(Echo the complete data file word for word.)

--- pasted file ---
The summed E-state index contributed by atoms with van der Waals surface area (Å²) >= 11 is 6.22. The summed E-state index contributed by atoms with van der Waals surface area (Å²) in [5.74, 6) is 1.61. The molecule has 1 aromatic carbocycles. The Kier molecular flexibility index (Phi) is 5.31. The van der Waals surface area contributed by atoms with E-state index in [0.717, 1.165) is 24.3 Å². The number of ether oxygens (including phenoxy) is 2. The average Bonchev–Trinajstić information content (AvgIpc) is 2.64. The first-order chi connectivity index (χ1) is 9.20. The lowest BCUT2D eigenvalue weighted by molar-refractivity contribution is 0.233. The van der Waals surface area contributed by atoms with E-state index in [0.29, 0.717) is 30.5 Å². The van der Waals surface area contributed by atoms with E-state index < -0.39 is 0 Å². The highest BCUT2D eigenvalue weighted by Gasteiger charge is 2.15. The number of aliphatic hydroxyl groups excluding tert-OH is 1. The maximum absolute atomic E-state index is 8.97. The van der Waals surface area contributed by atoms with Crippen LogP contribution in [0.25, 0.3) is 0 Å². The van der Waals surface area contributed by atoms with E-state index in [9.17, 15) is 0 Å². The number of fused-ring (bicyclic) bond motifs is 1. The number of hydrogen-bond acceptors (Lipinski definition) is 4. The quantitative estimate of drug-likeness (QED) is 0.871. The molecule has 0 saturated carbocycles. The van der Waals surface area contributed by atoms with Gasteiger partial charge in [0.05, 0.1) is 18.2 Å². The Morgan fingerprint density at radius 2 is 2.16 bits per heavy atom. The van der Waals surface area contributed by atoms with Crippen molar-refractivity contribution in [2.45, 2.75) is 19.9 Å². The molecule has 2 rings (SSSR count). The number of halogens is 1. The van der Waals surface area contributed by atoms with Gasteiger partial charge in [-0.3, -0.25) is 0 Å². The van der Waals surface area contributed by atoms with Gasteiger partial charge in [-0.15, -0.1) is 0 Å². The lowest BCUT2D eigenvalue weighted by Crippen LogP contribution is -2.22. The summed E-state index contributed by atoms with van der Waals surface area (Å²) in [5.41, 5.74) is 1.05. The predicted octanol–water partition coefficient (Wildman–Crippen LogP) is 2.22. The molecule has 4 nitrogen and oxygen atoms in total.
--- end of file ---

The summed E-state index contributed by atoms with van der Waals surface area (Å²) >= 11 is 6.22. The summed E-state index contributed by atoms with van der Waals surface area (Å²) in [5.74, 6) is 1.61. The molecule has 1 aromatic carbocycles. The Kier molecular flexibility index (Phi) is 5.31. The van der Waals surface area contributed by atoms with E-state index in [0.717, 1.165) is 24.3 Å². The number of ether oxygens (including phenoxy) is 2. The average Bonchev–Trinajstić information content (AvgIpc) is 2.64. The first-order chi connectivity index (χ1) is 9.20. The lowest BCUT2D eigenvalue weighted by molar-refractivity contribution is 0.233. The van der Waals surface area contributed by atoms with E-state index in [0.29, 0.717) is 30.5 Å². The van der Waals surface area contributed by atoms with E-state index < -0.39 is 0 Å². The highest BCUT2D eigenvalue weighted by Gasteiger charge is 2.15. The number of aliphatic hydroxyl groups excluding tert-OH is 1. The maximum absolute atomic E-state index is 8.97. The van der Waals surface area contributed by atoms with Crippen LogP contribution in [0.25, 0.3) is 0 Å². The van der Waals surface area contributed by atoms with E-state index in [9.17, 15) is 0 Å². The number of fused-ring (bicyclic) bond motifs is 1. The number of hydrogen-bond acceptors (Lipinski definition) is 4. The quantitative estimate of drug-likeness (QED) is 0.871. The molecule has 0 saturated carbocycles. The van der Waals surface area contributed by atoms with Gasteiger partial charge in [0.05, 0.1) is 18.2 Å². The Morgan fingerprint density at radius 2 is 2.16 bits per heavy atom. The van der Waals surface area contributed by atoms with Crippen molar-refractivity contribution in [2.45, 2.75) is 19.9 Å². The molecule has 2 rings (SSSR count). The number of halogens is 1. The van der Waals surface area contributed by atoms with Gasteiger partial charge in [-0.3, -0.25) is 0 Å². The van der Waals surface area contributed by atoms with Gasteiger partial charge in [-0.15, -0.1) is 0 Å². The lowest BCUT2D eigenvalue weighted by Crippen LogP contribution is -2.22. The summed E-state index contributed by atoms with van der Waals surface area (Å²) in [5.41, 5.74) is 1.05. The predicted octanol–water partition coefficient (Wildman–Crippen LogP) is 2.22. The molecule has 4 nitrogen and oxygen atoms in total.